There are experiences in life that will shape you forever and change who you are and your perspective in life. Experiences that will leave a scar in your soul which you proudly show as a testimony of the journey you pilgrim to get where you are…. The scar that you look and smile and say above everything that happened during that time it made me the person who I am today. This current pandemic is one of those experiences that will leave a mark forever as it is shaping a different and hopefully a better version of me.
As I experienced this pandemic, many feelings went through my mind and without an invitation, the different steps of grief cripple over my body. Starting with the grief for the loss of the known to the constant change of the unknown. Then the grief for the loss of my comfort zone to pivot time and time again to what my changing environment was. There was also the grief of my alone time which shifted to a constant family communal time within our 4 walls. And finally, the grief of feeling healthy and strong to the uncomfortable feeling of vulnerability and being at risk of contracting the virus.
As I was going through my stages, the first one came as a denial. I remember seeing the news in which a novel virus was hitting other countries. Foreign lands on which the virus was spreading rapidly. In my denial stage I thought the virus will not hit us. That it will just be like the flu. That it will simply come and go. No need to panic or buy rolls and rolls of toilet paper. Sadly, our government fed and nourished this stage like a wound – downplaying the severity of the virus and not providing a clear science of the impact that will follow on the following months.
As the numbers of cases increased, my denial transition to the second stage – anger. Anger for the frustration of not doing the things I used to. Anger to the people that were and sadly still are in the denial stage. Anger for not being able to see my family across the country. Anger for all the limitations imposed by local government affecting the local economy in California. Anger for seeing my daughter experiencing her kindergarten year in a virtual format. A school year in which she goes from knowing her ABCs to writing and reading on her own.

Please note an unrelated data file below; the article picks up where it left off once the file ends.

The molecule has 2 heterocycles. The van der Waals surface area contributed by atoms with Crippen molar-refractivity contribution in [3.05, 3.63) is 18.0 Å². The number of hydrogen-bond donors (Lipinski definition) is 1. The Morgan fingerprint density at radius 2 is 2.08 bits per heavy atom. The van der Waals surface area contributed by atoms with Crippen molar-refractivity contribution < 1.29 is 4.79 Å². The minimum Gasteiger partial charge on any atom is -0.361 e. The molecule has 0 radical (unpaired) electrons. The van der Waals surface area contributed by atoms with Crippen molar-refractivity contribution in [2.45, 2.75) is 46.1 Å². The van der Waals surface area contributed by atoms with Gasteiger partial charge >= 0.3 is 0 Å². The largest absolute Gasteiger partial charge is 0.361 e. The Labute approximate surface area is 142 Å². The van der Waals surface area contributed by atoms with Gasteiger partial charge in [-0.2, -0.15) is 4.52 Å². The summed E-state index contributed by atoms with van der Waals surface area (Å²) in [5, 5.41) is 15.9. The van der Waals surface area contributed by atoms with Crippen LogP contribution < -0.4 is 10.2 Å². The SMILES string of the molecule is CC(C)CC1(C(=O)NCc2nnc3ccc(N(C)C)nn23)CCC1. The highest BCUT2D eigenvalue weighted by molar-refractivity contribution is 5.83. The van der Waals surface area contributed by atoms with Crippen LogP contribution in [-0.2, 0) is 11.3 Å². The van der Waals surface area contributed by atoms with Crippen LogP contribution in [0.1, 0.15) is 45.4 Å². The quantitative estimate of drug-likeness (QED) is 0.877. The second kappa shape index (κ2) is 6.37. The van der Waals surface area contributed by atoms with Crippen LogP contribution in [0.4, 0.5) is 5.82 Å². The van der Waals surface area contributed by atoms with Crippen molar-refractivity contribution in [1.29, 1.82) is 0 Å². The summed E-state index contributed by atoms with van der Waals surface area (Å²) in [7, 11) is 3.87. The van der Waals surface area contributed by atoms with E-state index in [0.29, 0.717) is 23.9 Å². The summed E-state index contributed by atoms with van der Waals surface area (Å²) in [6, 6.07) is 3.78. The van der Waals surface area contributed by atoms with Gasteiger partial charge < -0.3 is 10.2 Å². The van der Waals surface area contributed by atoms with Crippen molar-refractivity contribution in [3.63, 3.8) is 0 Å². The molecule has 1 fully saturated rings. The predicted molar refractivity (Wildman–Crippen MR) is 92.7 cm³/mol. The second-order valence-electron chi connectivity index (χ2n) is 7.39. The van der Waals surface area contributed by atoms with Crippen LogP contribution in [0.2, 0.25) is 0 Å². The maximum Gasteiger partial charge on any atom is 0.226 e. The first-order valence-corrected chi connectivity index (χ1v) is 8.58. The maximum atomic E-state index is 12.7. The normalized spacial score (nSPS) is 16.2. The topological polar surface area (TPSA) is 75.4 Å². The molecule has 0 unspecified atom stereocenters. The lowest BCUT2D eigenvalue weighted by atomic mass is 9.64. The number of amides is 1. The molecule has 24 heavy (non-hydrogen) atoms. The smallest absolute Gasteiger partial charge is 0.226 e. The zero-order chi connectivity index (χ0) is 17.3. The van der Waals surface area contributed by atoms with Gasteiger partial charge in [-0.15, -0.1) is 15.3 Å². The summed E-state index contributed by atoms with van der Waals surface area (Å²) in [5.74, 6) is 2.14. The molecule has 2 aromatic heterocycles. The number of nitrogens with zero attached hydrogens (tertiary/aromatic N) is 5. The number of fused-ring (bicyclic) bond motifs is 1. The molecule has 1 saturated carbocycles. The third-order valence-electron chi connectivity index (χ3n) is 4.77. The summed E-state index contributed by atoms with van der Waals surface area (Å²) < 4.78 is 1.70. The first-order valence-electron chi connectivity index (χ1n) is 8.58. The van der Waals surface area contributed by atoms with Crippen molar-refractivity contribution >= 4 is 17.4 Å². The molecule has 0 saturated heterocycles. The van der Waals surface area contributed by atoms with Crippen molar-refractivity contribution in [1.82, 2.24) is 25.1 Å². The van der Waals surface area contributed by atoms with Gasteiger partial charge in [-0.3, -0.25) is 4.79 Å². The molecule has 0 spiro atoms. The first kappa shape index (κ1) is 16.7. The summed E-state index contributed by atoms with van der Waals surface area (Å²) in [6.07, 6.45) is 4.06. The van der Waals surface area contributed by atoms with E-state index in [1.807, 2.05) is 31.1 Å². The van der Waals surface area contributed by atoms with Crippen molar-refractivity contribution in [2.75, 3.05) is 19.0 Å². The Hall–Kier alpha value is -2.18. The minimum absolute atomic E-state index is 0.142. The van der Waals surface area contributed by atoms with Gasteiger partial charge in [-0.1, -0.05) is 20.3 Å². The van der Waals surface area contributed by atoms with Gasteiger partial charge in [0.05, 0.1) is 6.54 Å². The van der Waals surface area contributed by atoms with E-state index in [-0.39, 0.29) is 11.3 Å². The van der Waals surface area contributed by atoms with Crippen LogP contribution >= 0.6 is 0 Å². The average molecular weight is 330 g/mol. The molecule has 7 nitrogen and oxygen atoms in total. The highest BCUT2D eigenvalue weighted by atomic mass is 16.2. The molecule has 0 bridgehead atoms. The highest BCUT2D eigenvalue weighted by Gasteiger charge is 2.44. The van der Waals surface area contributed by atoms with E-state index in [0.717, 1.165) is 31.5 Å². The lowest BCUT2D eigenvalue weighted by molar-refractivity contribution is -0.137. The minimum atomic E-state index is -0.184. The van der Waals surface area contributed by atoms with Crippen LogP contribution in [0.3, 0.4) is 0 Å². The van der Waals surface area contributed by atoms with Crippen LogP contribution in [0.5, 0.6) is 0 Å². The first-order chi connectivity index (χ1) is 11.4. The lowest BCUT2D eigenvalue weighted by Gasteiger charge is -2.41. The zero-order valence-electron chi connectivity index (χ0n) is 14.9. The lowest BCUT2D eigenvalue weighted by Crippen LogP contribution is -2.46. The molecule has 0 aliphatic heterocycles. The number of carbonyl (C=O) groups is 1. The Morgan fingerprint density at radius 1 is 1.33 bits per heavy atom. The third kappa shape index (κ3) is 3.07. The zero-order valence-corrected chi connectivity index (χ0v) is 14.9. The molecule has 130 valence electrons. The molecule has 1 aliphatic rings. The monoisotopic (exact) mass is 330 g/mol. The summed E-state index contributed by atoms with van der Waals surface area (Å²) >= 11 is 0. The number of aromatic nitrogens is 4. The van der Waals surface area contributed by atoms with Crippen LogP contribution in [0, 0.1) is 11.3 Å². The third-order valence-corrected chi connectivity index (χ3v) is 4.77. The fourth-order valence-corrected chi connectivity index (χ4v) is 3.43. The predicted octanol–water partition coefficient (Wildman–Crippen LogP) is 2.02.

During this time the movement of Black lives Matter was gaining traction and anger built up even more. Anger on how human beings were treating each other. How we were not listening each other. Anger at the polarization of the conversation instead of working together for a better future. Anger to see how business were vandalized staining the name of the cause being carried.
My anger lasted several weeks creating heaviness in my heart. During walks I realized it was time to move on from my anger and sadly went through the next stage. – depression. Not a deep clinical stage. But the sadness that comes for the lack of motivation to do anything. The type of sadness that covers you with a blanket and caresses you so you grow more distant to the people around you. The news became more and more negative and depressing digging my heals deeper and deeper into the mud my mind made. A swamp in which there was no self-compassion or direction for a brighter future.
The sadness and anger period – as painful as it was – offered me a time to reflect. Time to appreciate the small things in life. The gratitude that my family was not hit hard by Covid. That though my family had the virus during the early stages they were now healthy. That even when members of my family lost their job, there was a support system that carried them through. There was a community providing the help needed and financial support via government aid. It also made me realize how much I was loved by family and how much my family needed me. As I started to peel the onion, I was carrying the lighter me reinventing our communal time. If we were at a stay home order and wanted to travel, we will set up a tent in our living room apartment in the Bay area and camp. It was true joy to see for the first time my 5 year old telling a “scaring story” with a lamp under her chin as she tells the cutest monster story she will imagine. During this stage I registered to a writing class and found my voice in each story I wrote. I was able to make peace with past ghosts on every paper I read to the class. It also gave me courage to try new endeavors in my career and my personal life.
Covid-19 has been a tremendous teacher of perspective and what really matters in life. We are now in January 2021 and the positive cases are higher than ever in California. Many of the restrictions are still in place. But my perspective is on the bright side. A version of a future built on resilience and perseverance. A future full of hopes and dreams. Fear is not my enemy by my delicate cautionary little friend that constantly reminds me of how to take care of myself and others.
Submitted by R.V.G., Contra Costa County – Walnut Creek.